Holbert Racing was here with Chip Robinson and Derek Bell, while Al Holbert was concentrating on his future responsibilities. Unfortunately, what laid in the future would seal his fate. Busby Racing had a specially built 962, which would be driven by Bob Wollek. The car was backed by BF Goodrich. Gianpiero Moretti had entered two different cars : a Porsche 962 for himself and Scott Pruett, and a March 86G Buick powered for Michael Roe and Steve Phillips. John Hotschkis and Jim Adams had their Fabcar built car entered, while Bayside Motorsport was here with a car entered for Rob Dyson and Bruce Leven. Kalagian Racing had a 962 for Doc Bundy and John Graham. A Corvette GTP, driven by Sarel van der Merwe and Elliot Forbes Robinson, was still able to be a strong contender for the win. Two uncompetitive Ford GTPs were entered by Tom Milner Racing. Tom Pumpelly and Chip Mead drove the first car, while Dominic Dobson and Ruggero Melgrati drove the second car. A Pontiac Firebird GTP was driven by Bob Earl and Jeff Kline, with some ambitions. The Ball Bros team had a Spice Buick for Michael Brockman. The remainder of the field was all Lights cars. Six Pontiac Firebirds, which were Spice built. Dan Marvin drove the Huffaker Racing car while Don Bell had his own car, backed by AT and T. Skeeter Mc Kitterick, Charles Morgan, Frank Everett and Costas Los all drove similar cars. The opposition would come from th Spice SE88 Buick driven by Scott Schubot. Two Argo JM19s, entered by Downing Racing, for Jim Downing and Howard Katz-Hiro Matsuhita, would try to get the best from this race. A single Tiga GT287 Buick, driven by David Loring, would close the entry list. Geoff Brabham qualified on the pole for the seventh time this year, clearly proving once again he was the class of the field. He set up a new lap record for the Sears Point track in 1m23s139. Martin Brundle finally managed to settle for the second place in 1m24s033. That was still more than 0.8s slower than the Nissan. The second Jaguar was third on the grid but the exploit was accomplished by Bob Earl, on the Spice Pontiac Firebird, who managed to place on the fourth spot, quite as fast as Jan Lammers. He was ahead of the best Porsche driver, who appeared to be Price Cobb, driving the Dyson Racing car. The latter was followed by Bob Wollek and Derek Bell. Derek Bell complained about his car's speed, and he obviously could not run faster. The weather seemed to be different ftom the practice sessions', with thirty degrees plus. At the start of the race, Geoff Brabham jumped into the lead, and seemed to fly away from everyone. At the end of lap one, he had a two second plus advantage over Martin Brundle. The gap grew up to four seconds on the next lap, and it seemed that it would go on growing. But in fact, it would not be the case. Martin Brundle then began to eat this gap.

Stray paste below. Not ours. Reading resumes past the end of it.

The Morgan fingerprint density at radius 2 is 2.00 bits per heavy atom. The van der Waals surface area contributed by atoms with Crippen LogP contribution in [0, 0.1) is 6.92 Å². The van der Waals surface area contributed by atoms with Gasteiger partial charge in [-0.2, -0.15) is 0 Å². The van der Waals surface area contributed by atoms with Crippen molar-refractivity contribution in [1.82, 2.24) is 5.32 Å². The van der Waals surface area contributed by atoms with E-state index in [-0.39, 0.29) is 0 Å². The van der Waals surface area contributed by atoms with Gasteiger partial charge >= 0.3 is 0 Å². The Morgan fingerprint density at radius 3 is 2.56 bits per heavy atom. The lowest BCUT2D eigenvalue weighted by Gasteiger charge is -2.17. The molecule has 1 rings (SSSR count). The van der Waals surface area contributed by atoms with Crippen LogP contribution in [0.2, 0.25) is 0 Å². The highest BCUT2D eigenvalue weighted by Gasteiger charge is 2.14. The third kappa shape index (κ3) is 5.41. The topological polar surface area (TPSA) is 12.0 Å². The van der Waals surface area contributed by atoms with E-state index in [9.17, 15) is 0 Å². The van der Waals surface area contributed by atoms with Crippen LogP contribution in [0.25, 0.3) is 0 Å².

After eight laps, he was on the Nissan's heels. Then began a duel between the two men would last for about twenty laps. The Jaguar being slower on the main part of the track, but clearly faster in turn eleven, where the Nissan was quite agonizing. On lap thirty two, slowed by backmarkers, the Nissan was held up and the Jaguar took the lead. From that moment, Martin Brundle was able to build up a three second lead over Geoff Brabham. But the Nissan driver was having a plan. The Lights category was dominated by Dan Marvin, whose Huffaker Pontiac Firebird had shattered the previous Lights record by three seconds. Costas Los and Scott Schubot were the runner-up in that category. From the start of the race, Dan Marvin set up his dominance over the competition. He was fast enough to push the March 86G Buick driven by Michael Roe hard. In fact, Costas Los would settle easily for second place, while Scott Schubot was third. By lap thirty three, the flying Dan Marvin was lapping third place holder Charles Morgan. Skeeter Mc Kitterick had just retired earlier in the race. Then it was Costas Los who retired from the race, with a dropped valve. Scott Schubot was now second in class, but he was more than thirty five seconds down. He would for a security pit stop, that would prove disastrous. Spilled gasoline would catch fire in the cockpit. He would manage to fix this problem, and get back to the track just behind Don Bell, who had suffered minor troubles too. Scott Schubot then got past Don Bell, who did not know of his actual position in the race. But Dan Marvin was clearly faster than anyone, and his only trouble appeared to be the fatigue. But he would make it to the end. Back in the lead, John Nielsen had taken over the wheel of the leading Jaguar. When he exited the pits, he was still in the lead, but his tyres were cold. Geoff Brabham was still behind, but he waited for his time. In fact, he could overtake the Jaguar on when exiting famous turn eleven. The Jaguar could keep up the pace, but Geoff Brabham had the race for himself, and he won with a three second margin. Davy Jones took a third place finish, despite an off course right through the end. James Weaver and Bob Wollek fought all over the race and James Weaver finally had the edge over his opponent, after sending him spinning in the closing laps. A quarrel resulted from this race action. The Pontiac Firebird cold not do better than seventh, after a disappointing race. At the end, it was a new Nissan victory, and the season ushered in a new era for the IMSA Championship.